Jack-o’-lantern And The Family Fun Day… Halloween as we know it today dates back to the early 20th century. People have been using Jack O’Lanterns at Halloween for centuries.
The practice originated from an Irish legend tells of a miserly man named “Stingy Jack” who was too mean to get into heaven. He kept all his money to himself. He wouldn’t help people for all of his life.
Stingy Jack was a miserable, old drunk who liked to play tricks on everyone: family, friends, his mother and even he had played too many tricks on the devil himself. When he died he went to the pearly gates of Heaven and St. Peter wouldn’t let Jack into Heaven, because he was such a miser (a person who wouldn’t share his money ), stingy and sinful. He then went down to Hell and the Devil.Who wouldn’t let him into hell, either because of the deal they’d made. The Devil kept his promise and would not allow him to enter Hell.
Jack was stuck , Jack was condemned to wander between the darkness between heaven and hell. The devil gave him a single ember to light his way through the freezing blackness. This flame was put inside a hollowed-out turnip to keep it glowing, he had to walk never ending journey in the earth as punishment, carrying a lantern made out of a turnip with a burning coal inside to help him see along the roads everywhere he traveled until Judgment Day looking for a place to rest and never finding one. Soon he was known as “Jack of the lantern” or Jack O’ Lantern.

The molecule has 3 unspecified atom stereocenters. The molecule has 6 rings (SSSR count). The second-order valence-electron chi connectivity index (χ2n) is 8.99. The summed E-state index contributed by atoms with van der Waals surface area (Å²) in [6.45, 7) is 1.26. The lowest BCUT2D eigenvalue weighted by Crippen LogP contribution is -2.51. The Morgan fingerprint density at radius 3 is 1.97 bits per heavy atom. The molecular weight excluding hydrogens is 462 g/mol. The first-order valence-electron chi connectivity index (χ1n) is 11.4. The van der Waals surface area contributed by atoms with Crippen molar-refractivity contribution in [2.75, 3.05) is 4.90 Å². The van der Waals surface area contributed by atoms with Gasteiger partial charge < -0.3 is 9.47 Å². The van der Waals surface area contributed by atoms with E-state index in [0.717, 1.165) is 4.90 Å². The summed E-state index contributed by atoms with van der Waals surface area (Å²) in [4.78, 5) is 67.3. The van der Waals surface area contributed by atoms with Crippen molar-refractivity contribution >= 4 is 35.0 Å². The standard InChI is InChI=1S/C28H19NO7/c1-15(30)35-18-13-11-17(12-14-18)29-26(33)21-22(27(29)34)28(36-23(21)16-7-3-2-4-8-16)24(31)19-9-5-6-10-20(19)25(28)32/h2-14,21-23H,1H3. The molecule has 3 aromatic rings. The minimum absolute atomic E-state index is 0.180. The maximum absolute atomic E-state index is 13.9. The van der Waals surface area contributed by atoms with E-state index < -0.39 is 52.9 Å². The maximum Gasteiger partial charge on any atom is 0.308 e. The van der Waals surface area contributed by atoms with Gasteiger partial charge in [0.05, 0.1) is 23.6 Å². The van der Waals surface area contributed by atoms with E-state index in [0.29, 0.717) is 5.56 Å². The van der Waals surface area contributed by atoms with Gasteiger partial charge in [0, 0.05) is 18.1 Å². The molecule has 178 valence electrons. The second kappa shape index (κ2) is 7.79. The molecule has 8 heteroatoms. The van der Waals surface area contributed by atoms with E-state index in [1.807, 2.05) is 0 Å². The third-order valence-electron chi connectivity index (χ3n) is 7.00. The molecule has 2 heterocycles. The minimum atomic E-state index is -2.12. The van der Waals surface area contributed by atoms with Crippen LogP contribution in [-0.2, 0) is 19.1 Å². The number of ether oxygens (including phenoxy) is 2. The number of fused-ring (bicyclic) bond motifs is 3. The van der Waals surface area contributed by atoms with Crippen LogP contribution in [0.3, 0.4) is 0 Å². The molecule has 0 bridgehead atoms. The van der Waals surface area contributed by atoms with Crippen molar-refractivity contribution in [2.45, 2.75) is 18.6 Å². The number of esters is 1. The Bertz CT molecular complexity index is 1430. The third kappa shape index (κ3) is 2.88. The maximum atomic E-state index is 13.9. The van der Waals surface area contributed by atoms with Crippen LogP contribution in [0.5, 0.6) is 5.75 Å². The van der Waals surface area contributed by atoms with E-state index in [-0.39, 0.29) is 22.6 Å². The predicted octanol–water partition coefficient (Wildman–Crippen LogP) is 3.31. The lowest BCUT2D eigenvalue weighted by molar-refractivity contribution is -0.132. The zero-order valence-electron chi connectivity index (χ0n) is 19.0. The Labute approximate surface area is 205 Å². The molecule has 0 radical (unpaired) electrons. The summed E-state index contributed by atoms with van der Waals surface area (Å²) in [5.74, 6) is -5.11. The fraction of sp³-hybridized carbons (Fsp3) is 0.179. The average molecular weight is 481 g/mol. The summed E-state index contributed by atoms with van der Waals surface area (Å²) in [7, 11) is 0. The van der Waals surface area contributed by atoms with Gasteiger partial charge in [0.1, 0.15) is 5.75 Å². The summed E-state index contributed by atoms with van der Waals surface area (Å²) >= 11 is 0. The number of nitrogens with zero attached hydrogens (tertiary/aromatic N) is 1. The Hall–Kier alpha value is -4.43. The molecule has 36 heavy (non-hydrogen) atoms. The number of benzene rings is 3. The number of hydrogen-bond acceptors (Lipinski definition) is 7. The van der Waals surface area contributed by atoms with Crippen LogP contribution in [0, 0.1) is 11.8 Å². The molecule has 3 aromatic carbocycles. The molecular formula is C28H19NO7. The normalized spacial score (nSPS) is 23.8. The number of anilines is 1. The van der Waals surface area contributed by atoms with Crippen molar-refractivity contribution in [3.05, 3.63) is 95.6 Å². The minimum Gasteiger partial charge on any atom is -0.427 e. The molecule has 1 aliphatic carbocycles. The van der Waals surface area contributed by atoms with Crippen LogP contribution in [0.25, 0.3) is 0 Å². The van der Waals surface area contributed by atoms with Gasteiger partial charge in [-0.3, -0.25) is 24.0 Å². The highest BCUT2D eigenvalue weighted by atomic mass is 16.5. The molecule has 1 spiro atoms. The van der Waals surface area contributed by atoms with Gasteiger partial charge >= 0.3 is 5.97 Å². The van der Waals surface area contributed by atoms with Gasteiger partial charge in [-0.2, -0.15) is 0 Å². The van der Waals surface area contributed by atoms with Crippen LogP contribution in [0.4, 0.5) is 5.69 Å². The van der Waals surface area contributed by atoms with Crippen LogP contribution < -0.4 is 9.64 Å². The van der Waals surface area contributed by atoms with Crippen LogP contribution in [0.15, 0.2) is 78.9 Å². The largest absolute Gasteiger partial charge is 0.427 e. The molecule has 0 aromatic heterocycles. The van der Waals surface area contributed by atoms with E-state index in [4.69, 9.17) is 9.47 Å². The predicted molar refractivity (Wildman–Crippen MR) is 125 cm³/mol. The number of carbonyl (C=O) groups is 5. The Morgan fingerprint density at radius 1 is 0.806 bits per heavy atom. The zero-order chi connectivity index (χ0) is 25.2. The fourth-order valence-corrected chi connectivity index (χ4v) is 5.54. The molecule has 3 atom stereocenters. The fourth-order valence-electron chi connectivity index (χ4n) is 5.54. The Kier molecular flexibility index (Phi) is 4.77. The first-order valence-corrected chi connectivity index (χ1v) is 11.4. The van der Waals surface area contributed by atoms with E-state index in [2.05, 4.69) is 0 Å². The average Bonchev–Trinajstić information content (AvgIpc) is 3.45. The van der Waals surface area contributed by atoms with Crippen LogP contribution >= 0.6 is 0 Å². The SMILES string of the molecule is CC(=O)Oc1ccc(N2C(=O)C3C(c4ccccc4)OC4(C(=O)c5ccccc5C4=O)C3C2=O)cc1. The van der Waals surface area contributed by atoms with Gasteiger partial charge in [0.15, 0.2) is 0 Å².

Ireland and Scotland, people began to carve their turnips into the face of “Jack-of-the-lantern” making their own versions of Jack’s scary faces into turnips, rutabagas, or potatoes and placing them into windows or near doors to frighten away the spirit of Jack and any other lost souls during Halloween, and to remind themselves what happened to people who were misers.
Halloween was not widely observed in America during the first few hundred years of settlement until late 19th century America. However, when the potato famine in the 1840s in Ireland, brought thousands of Irishman to America, the story that has been handed down to and in turn brought the custom with them too. They found the American pumpkin to be an excellent replacement for the turnip, as pumpkins are much more plentiful to find than turnips. And it became an integral part of Halloween festivities. So that’s why Americans today carve their pumpkins into jack-o-lanterns.